A third problem with assumed atheism involves the quality of work religious students are able to do in science classes. Scheitle considers a study performed by Kimberly Rios demonstrating that there was no difference in performance between Christians and non-Christians on scientific tasks unless Christian students were first exposed to stereotypical statements expressing that Christians were less capable in science. When first exposed to such statements, “Christians actually performed worse on science related tasks. In other words, the internalized doubts and anxieties about being part of the stereotyped group actually harmed the individuals’ performance” (84). And since assumed atheism makes it harder for religious students to reveal their identities, allowing for connection to other religious students, there is little chance of their breaking out of the internalized stereotype and showing that they are as capable in science as the non-religious students. Assumed atheism thus does real harm to religious students who want to contribute to science. 

Methodological and Metaphysical Naturalism

So what does all this have to do with methodological and metaphysical naturalism? The assumed atheism that now seems to pervade the scientific establishment would appear to render any meaningful distinction between methodological and metaphysical naturalism moot. While one might be able to maintain a distinction on theoretical grounds, in practice, science is quickly becoming viewed as a human pursuit not suitable for religious folks. If Scheitle’s informants are at all representative, anti-religious bias plays a big role in science graduate programs. This not only reinforces the requirement to adhere to naturalistic causation in scientific methodology, but it also reinforces the assumption that naturalism (or atheism) represents the sum total of reality — that is, metaphysical naturalism.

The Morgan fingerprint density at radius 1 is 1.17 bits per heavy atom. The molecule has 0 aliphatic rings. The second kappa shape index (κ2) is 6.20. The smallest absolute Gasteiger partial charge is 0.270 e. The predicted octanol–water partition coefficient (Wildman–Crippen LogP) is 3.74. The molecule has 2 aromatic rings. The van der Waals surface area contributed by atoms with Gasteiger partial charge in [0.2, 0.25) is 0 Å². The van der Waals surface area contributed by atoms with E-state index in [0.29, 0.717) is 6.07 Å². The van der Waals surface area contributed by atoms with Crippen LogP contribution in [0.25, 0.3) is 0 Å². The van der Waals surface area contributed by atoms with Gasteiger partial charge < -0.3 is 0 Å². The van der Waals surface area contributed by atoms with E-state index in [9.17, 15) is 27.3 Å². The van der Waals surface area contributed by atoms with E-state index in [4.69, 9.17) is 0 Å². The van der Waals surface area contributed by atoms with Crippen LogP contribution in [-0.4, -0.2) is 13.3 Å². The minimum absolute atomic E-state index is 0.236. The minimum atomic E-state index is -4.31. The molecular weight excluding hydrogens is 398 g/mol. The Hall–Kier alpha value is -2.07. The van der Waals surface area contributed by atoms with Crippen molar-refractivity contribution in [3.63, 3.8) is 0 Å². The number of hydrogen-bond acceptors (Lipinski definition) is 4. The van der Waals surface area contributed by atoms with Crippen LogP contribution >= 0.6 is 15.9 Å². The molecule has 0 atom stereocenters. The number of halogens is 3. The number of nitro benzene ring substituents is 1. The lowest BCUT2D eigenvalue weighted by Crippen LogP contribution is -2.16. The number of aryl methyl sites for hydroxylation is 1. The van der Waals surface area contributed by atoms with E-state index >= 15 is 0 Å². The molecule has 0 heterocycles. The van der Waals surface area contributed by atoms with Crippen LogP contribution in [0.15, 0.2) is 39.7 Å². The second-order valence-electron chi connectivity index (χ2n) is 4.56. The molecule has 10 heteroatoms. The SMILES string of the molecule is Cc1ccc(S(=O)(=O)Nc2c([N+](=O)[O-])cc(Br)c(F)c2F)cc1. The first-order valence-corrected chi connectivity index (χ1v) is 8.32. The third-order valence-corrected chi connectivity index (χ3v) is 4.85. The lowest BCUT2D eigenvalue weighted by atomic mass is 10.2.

Interestingly, Scheitle notes how the effect of assumed atheism differs among the various scientific disciplines:

In other words, due to the nature of their research, psychologists, sociologists, and biologists tend to view the mind, humans, and society in scientific terms, which limits the role of a supernatural God in these areas. In contrast, physicists’ and chemists’ scientific lens tend to be applied only to looking at rocks, stars, and other objects outside of the human domain. This…provides more room for these scientists to isolate their scientific worldview from their religious beliefs (38).

This suggests that biology is one area ripe for metaphysical naturalism to be smuggled in under the guise of methodological naturalism. If everyone in a graduate biology class assumes that everyone else in the class is an atheist, as Scheitle’s informants attest, then the class is being conducted under a de facto metaphysical naturalism, and any significant distinction between the two types of naturalism essentially disappears. 

Who’s Doing the Smuggling?

Opponents of intelligent design often accuse ID supporters of trying to smuggle God into biology classes under the guise of science. If Scheitle’s informants are at all representative, it looks like it’s the biological establishment that is really doing the smuggling — bringing metaphysical naturalism in under the guise of methodological naturalism, despite protestations to the contrary. For all practical purposes, there seems to be little daylight today between methodological and metaphysical naturalism, at least in graduate science classes.